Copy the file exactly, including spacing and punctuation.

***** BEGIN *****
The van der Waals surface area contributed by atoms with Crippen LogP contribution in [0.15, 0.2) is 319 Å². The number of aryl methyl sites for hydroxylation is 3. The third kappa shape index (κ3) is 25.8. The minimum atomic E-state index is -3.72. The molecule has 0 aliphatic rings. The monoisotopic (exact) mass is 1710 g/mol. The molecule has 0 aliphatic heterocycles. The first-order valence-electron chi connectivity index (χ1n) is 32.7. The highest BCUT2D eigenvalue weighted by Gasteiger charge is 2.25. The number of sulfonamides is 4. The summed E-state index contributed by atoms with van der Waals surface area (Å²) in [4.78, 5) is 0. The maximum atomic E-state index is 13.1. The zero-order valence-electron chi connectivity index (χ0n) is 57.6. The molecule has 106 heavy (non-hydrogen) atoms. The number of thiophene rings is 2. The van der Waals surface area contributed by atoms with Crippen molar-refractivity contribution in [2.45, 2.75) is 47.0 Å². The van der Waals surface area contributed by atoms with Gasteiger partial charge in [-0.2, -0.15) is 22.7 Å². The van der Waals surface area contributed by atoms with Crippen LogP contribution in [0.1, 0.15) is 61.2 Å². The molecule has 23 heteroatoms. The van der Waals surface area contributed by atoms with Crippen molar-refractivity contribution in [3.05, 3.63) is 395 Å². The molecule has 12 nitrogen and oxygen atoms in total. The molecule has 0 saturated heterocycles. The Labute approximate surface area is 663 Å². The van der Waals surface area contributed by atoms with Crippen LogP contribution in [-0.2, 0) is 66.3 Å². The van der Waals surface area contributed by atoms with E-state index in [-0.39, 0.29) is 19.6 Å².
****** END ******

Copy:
The van der Waals surface area contributed by atoms with Crippen LogP contribution in [0.15, 0.2) is 319 Å². The number of aryl methyl sites for hydroxylation is 3. The third kappa shape index (κ3) is 25.8. The minimum atomic E-state index is -3.72. The molecule has 0 aliphatic rings. The monoisotopic (exact) mass is 1710 g/mol. The molecule has 0 aliphatic heterocycles. The first-order valence-electron chi connectivity index (χ1n) is 32.7. The highest BCUT2D eigenvalue weighted by Gasteiger charge is 2.25. The number of sulfonamides is 4. The summed E-state index contributed by atoms with van der Waals surface area (Å²) in [4.78, 5) is 0. The maximum atomic E-state index is 13.1. The zero-order valence-electron chi connectivity index (χ0n) is 57.6. The molecule has 106 heavy (non-hydrogen) atoms. The number of thiophene rings is 2. The van der Waals surface area contributed by atoms with Crippen molar-refractivity contribution in [2.45, 2.75) is 47.0 Å². The van der Waals surface area contributed by atoms with Gasteiger partial charge in [-0.2, -0.15) is 22.7 Å². The van der Waals surface area contributed by atoms with Crippen LogP contribution in [0.1, 0.15) is 61.2 Å². The molecule has 23 heteroatoms. The van der Waals surface area contributed by atoms with Crippen molar-refractivity contribution in [3.05, 3.63) is 395 Å². The molecule has 12 nitrogen and oxygen atoms in total. The molecule has 0 saturated heterocycles. The Labute approximate surface area is 663 Å². The van der Waals surface area contributed by atoms with Crippen LogP contribution in [-0.2, 0) is 66.3 Å². The van der Waals surface area contributed by atoms with E-state index in [-0.39, 0.29) is 19.6 Å².